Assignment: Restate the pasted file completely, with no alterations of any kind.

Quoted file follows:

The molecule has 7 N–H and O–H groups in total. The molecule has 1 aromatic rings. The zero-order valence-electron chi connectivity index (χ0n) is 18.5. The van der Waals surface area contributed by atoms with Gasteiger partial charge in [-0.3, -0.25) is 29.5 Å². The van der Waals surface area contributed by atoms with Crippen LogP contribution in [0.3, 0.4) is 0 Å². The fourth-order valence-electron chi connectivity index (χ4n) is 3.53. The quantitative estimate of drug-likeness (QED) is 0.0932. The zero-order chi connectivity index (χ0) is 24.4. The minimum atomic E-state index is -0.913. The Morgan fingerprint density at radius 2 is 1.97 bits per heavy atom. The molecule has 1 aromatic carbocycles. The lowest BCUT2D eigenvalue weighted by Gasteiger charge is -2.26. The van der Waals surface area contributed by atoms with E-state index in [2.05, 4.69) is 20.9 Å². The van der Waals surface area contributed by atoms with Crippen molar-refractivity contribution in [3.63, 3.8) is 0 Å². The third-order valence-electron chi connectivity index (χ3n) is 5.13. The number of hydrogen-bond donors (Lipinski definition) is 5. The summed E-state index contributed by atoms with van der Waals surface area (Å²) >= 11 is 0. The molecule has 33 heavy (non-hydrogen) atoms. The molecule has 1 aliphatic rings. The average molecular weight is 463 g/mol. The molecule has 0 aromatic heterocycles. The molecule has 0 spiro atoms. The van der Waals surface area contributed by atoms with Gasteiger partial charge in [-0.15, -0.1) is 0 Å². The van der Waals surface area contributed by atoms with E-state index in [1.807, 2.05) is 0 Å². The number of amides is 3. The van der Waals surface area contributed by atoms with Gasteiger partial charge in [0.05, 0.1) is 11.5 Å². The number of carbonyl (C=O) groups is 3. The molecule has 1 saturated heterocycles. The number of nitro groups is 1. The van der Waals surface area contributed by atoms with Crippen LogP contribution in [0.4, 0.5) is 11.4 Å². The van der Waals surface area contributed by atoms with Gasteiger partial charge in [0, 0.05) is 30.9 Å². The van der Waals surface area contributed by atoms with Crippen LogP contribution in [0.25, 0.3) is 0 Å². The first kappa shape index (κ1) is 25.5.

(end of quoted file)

The molecule has 7 N–H and O–H groups in total. The molecule has 1 aromatic rings. The zero-order valence-electron chi connectivity index (χ0n) is 18.5. The van der Waals surface area contributed by atoms with Gasteiger partial charge in [-0.3, -0.25) is 29.5 Å². The van der Waals surface area contributed by atoms with Crippen LogP contribution in [0.3, 0.4) is 0 Å². The fourth-order valence-electron chi connectivity index (χ4n) is 3.53. The quantitative estimate of drug-likeness (QED) is 0.0932. The zero-order chi connectivity index (χ0) is 24.4. The minimum atomic E-state index is -0.913. The Morgan fingerprint density at radius 2 is 1.97 bits per heavy atom. The molecule has 1 aromatic carbocycles. The lowest BCUT2D eigenvalue weighted by Gasteiger charge is -2.26. The van der Waals surface area contributed by atoms with E-state index in [2.05, 4.69) is 20.9 Å². The van der Waals surface area contributed by atoms with Crippen molar-refractivity contribution in [3.63, 3.8) is 0 Å². The third-order valence-electron chi connectivity index (χ3n) is 5.13. The number of hydrogen-bond donors (Lipinski definition) is 5. The summed E-state index contributed by atoms with van der Waals surface area (Å²) >= 11 is 0. The molecule has 33 heavy (non-hydrogen) atoms. The molecule has 1 aliphatic rings. The average molecular weight is 463 g/mol. The molecule has 0 aromatic heterocycles. The molecule has 0 spiro atoms. The van der Waals surface area contributed by atoms with Gasteiger partial charge in [-0.15, -0.1) is 0 Å². The van der Waals surface area contributed by atoms with E-state index in [1.807, 2.05) is 0 Å². The number of amides is 3. The van der Waals surface area contributed by atoms with Gasteiger partial charge in [0.05, 0.1) is 11.5 Å². The number of carbonyl (C=O) groups is 3. The molecule has 1 saturated heterocycles. The number of nitro groups is 1. The van der Waals surface area contributed by atoms with Crippen LogP contribution in [0.4, 0.5) is 11.4 Å². The van der Waals surface area contributed by atoms with Gasteiger partial charge in [0, 0.05) is 30.9 Å². The van der Waals surface area contributed by atoms with Crippen LogP contribution in [0.25, 0.3) is 0 Å². The first kappa shape index (κ1) is 25.5.